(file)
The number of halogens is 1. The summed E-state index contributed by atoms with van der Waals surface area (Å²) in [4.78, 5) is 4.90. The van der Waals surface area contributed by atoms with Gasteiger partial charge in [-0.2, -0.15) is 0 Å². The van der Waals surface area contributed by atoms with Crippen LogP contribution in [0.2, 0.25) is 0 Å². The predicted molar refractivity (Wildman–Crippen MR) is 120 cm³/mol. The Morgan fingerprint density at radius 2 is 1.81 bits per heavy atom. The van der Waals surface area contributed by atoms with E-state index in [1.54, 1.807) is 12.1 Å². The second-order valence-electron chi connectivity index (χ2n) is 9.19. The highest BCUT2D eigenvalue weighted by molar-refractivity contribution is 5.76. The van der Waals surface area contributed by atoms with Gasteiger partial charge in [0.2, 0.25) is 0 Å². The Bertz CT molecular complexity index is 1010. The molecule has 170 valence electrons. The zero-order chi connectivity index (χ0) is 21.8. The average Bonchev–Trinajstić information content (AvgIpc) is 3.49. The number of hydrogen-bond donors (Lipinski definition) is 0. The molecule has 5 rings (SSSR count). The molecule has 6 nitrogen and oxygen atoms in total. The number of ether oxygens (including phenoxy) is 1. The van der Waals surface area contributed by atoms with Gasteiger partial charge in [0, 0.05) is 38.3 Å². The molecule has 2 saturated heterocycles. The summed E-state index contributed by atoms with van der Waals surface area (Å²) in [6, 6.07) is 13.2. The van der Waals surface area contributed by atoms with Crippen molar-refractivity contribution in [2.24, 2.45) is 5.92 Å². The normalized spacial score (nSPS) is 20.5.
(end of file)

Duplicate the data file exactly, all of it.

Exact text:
The number of halogens is 1. The summed E-state index contributed by atoms with van der Waals surface area (Å²) in [4.78, 5) is 4.90. The van der Waals surface area contributed by atoms with Gasteiger partial charge in [-0.2, -0.15) is 0 Å². The van der Waals surface area contributed by atoms with Crippen LogP contribution in [0.2, 0.25) is 0 Å². The predicted molar refractivity (Wildman–Crippen MR) is 120 cm³/mol. The Morgan fingerprint density at radius 2 is 1.81 bits per heavy atom. The van der Waals surface area contributed by atoms with E-state index in [1.54, 1.807) is 12.1 Å². The second-order valence-electron chi connectivity index (χ2n) is 9.19. The highest BCUT2D eigenvalue weighted by molar-refractivity contribution is 5.76. The van der Waals surface area contributed by atoms with Gasteiger partial charge in [0.2, 0.25) is 0 Å². The Bertz CT molecular complexity index is 1010. The molecule has 170 valence electrons. The zero-order chi connectivity index (χ0) is 21.8. The average Bonchev–Trinajstić information content (AvgIpc) is 3.49. The number of hydrogen-bond donors (Lipinski definition) is 0. The molecule has 5 rings (SSSR count). The molecule has 6 nitrogen and oxygen atoms in total. The number of ether oxygens (including phenoxy) is 1. The van der Waals surface area contributed by atoms with Gasteiger partial charge in [0, 0.05) is 38.3 Å². The molecule has 2 saturated heterocycles. The summed E-state index contributed by atoms with van der Waals surface area (Å²) in [6, 6.07) is 13.2. The van der Waals surface area contributed by atoms with Crippen molar-refractivity contribution in [2.24, 2.45) is 5.92 Å². The normalized spacial score (nSPS) is 20.5.